While this blog's focus is on Spanish community service learning and social entrpreneurship, the following post from guest blogger, Courtney Phillips, reminds us of our starting place--the importance of learning a second language in the first place.
Bilingualism is a norm for many people outside of the United States. In most non-English speaking European nations, English is a mandatory class along with other core requirements. While many who have relocated to the United States learn a second language by default, they are actually going to reap more long-term benefits as a result. What follows is a brief list of the benefits of knowing more than one language.
Less Distraction = Mental Longevity
In a recent article in the Washington Post, a study showed that people who spoke two languages were less likely to be distracted. This lack of distraction helps to keep mental faculties sharp as individuals age and reduces risks for age-related mental disorders such as Alzheimer’s.
Knowing two languages opens the door for many opportunities down the road. Whether you are interested in teaching, translation, international business, or community outreach, you are far more qualified when you are able to communicate in more than one language. The ability to effectively speak more than one language will be very helpful in many educational and employment endeavors.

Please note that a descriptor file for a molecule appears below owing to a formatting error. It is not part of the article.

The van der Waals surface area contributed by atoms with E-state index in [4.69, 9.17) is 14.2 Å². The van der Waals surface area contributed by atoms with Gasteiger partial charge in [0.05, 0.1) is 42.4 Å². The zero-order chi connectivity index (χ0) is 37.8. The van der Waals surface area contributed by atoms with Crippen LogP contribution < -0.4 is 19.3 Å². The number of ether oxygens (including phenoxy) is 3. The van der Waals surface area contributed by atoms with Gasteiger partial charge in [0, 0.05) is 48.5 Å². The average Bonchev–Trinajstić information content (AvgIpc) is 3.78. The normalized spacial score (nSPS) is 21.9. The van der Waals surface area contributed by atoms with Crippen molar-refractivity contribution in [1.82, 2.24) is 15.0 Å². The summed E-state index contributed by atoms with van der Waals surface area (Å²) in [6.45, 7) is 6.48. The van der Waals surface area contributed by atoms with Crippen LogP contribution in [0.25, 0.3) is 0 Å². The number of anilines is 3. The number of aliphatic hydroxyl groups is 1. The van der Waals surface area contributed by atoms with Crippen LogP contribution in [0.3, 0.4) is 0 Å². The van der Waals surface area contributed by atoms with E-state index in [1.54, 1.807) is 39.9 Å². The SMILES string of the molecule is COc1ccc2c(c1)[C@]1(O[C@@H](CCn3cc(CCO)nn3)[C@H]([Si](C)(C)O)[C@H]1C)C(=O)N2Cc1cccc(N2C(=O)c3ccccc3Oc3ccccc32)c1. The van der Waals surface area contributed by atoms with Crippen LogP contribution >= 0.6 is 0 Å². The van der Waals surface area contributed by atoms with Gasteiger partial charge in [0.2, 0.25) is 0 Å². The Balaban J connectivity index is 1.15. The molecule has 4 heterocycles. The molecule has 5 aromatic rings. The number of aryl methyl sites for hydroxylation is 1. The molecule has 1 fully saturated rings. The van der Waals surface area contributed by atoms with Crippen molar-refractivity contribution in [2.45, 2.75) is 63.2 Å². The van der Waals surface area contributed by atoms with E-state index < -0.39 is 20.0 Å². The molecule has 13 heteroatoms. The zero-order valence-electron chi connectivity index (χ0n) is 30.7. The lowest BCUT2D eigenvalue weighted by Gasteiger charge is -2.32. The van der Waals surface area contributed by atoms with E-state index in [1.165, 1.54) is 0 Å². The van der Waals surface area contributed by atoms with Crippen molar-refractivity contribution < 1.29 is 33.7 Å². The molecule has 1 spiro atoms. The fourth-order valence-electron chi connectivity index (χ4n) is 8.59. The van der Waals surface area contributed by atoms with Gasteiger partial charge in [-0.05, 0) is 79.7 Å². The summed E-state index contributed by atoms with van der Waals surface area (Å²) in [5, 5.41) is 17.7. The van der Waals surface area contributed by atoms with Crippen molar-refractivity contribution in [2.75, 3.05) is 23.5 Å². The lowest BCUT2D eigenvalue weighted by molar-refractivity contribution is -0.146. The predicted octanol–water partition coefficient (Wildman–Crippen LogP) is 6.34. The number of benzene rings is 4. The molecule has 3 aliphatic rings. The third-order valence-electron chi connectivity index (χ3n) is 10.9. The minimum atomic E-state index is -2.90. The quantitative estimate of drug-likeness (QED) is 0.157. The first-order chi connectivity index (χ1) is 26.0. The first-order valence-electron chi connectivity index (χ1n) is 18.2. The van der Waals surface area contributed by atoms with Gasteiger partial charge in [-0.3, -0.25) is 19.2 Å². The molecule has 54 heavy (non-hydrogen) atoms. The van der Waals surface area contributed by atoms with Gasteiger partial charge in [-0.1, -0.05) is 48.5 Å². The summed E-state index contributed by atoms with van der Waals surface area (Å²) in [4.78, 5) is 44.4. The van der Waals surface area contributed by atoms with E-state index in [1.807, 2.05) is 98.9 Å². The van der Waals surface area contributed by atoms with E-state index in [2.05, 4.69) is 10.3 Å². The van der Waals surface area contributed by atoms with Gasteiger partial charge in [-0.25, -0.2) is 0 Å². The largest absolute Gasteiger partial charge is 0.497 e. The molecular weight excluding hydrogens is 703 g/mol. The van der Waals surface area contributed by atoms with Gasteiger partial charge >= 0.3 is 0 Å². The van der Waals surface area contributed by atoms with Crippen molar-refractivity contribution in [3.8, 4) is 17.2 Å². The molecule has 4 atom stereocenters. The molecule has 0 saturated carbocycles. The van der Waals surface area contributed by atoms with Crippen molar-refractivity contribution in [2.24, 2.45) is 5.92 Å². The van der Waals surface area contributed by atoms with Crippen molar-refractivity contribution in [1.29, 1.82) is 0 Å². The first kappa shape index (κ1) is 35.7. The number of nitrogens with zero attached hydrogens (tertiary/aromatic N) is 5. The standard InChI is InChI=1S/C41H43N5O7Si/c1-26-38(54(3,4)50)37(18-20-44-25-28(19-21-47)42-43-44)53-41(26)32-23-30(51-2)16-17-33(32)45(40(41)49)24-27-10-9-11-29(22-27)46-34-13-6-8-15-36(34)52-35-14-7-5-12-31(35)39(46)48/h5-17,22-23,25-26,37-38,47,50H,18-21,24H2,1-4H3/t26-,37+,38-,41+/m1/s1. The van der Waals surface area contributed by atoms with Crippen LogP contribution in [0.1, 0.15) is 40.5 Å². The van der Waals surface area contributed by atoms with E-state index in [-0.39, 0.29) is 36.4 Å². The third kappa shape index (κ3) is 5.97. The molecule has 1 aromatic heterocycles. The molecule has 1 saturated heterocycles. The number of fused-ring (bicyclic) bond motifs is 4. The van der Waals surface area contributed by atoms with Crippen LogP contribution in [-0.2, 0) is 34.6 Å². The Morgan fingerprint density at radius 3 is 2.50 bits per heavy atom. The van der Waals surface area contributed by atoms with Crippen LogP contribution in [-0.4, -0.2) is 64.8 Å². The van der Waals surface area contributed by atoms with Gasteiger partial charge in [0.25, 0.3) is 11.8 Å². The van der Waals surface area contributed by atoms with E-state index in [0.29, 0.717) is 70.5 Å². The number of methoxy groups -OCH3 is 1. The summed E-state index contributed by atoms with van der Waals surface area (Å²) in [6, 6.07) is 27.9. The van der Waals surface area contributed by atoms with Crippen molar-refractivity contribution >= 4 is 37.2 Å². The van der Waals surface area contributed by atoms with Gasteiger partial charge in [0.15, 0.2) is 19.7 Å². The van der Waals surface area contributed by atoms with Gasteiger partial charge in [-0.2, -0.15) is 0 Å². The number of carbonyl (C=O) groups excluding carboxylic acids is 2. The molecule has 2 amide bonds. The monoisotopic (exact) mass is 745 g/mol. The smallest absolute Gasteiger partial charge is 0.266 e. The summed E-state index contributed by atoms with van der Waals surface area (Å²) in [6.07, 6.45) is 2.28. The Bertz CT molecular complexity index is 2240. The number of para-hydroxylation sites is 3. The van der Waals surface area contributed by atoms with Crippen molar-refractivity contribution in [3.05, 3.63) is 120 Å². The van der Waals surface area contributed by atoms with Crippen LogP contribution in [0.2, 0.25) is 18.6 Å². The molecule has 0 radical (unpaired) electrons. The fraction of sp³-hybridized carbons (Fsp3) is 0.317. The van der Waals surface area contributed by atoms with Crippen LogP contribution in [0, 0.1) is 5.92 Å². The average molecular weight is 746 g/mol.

Studies around the world show that bilingual people typically earn 8-10% more than people who speak only one language. Particularly in teaching fields and job training and supervision, bilingualism can reap great financial rewards and bonuses. Though this shouldn’t be the only motivation for becoming bilingual, it’s nice to know that the hard work will pay off—literally.
Exercises Mental Faculties Regularly
Bilingualism requires that you actively and rigorously use your mind and engage it thoroughly in order to effectively communicate. This mental “exercise” helps bilingual individuals to perform well in other academic endeavors with great success. As a result, the opportunities for success are many for bilingual individuals.
Bridges Cultural Gaps
People who are bilingual generally have strong cultural connections, both to their native culture, and the culture of their second language. They serve as liaisons between the two cultures and as a result tend to have higher self-esteem and a good sense of character. This allows them to bridge gaps between the two cultures and helps to foster understanding and unity as well.
This post was contributed by Courtney Phillips, who writes about online college degrees at http://onlinecollegedegree.org/. She welcomes your feedback at CourtneyPhillips80 at gmail.com.